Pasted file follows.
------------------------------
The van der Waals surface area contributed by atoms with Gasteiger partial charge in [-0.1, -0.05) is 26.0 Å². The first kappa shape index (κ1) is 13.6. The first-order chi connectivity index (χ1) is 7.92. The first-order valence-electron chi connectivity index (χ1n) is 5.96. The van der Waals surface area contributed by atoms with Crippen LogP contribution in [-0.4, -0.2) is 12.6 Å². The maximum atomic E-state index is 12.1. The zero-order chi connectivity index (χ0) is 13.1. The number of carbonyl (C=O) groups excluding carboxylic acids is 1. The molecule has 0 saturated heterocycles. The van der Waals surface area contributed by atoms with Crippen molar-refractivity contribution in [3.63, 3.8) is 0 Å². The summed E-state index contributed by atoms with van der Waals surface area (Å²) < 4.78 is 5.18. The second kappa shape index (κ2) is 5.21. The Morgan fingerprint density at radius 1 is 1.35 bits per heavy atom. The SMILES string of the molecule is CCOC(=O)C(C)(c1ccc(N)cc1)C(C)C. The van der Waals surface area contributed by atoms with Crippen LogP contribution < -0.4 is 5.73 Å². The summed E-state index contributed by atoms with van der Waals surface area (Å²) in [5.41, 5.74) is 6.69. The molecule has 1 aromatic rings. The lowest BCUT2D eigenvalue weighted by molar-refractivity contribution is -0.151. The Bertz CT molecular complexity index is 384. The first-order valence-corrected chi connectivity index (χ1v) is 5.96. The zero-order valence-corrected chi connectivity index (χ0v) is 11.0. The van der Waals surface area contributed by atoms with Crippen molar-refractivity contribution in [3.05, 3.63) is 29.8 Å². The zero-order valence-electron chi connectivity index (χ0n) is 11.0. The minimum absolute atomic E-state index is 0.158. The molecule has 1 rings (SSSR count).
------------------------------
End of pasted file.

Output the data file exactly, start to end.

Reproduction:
The van der Waals surface area contributed by atoms with Gasteiger partial charge in [-0.1, -0.05) is 26.0 Å². The first kappa shape index (κ1) is 13.6. The first-order chi connectivity index (χ1) is 7.92. The first-order valence-electron chi connectivity index (χ1n) is 5.96. The van der Waals surface area contributed by atoms with Crippen LogP contribution in [-0.4, -0.2) is 12.6 Å². The maximum atomic E-state index is 12.1. The zero-order chi connectivity index (χ0) is 13.1. The number of carbonyl (C=O) groups excluding carboxylic acids is 1. The molecule has 0 saturated heterocycles. The van der Waals surface area contributed by atoms with Crippen molar-refractivity contribution in [3.63, 3.8) is 0 Å². The summed E-state index contributed by atoms with van der Waals surface area (Å²) < 4.78 is 5.18. The second kappa shape index (κ2) is 5.21. The Morgan fingerprint density at radius 1 is 1.35 bits per heavy atom. The SMILES string of the molecule is CCOC(=O)C(C)(c1ccc(N)cc1)C(C)C. The van der Waals surface area contributed by atoms with Crippen LogP contribution < -0.4 is 5.73 Å². The summed E-state index contributed by atoms with van der Waals surface area (Å²) in [5.41, 5.74) is 6.69. The molecule has 1 aromatic rings. The lowest BCUT2D eigenvalue weighted by molar-refractivity contribution is -0.151. The Bertz CT molecular complexity index is 384. The first-order valence-corrected chi connectivity index (χ1v) is 5.96. The zero-order valence-corrected chi connectivity index (χ0v) is 11.0. The van der Waals surface area contributed by atoms with Crippen molar-refractivity contribution in [3.05, 3.63) is 29.8 Å². The zero-order valence-electron chi connectivity index (χ0n) is 11.0. The minimum absolute atomic E-state index is 0.158. The molecule has 1 rings (SSSR count).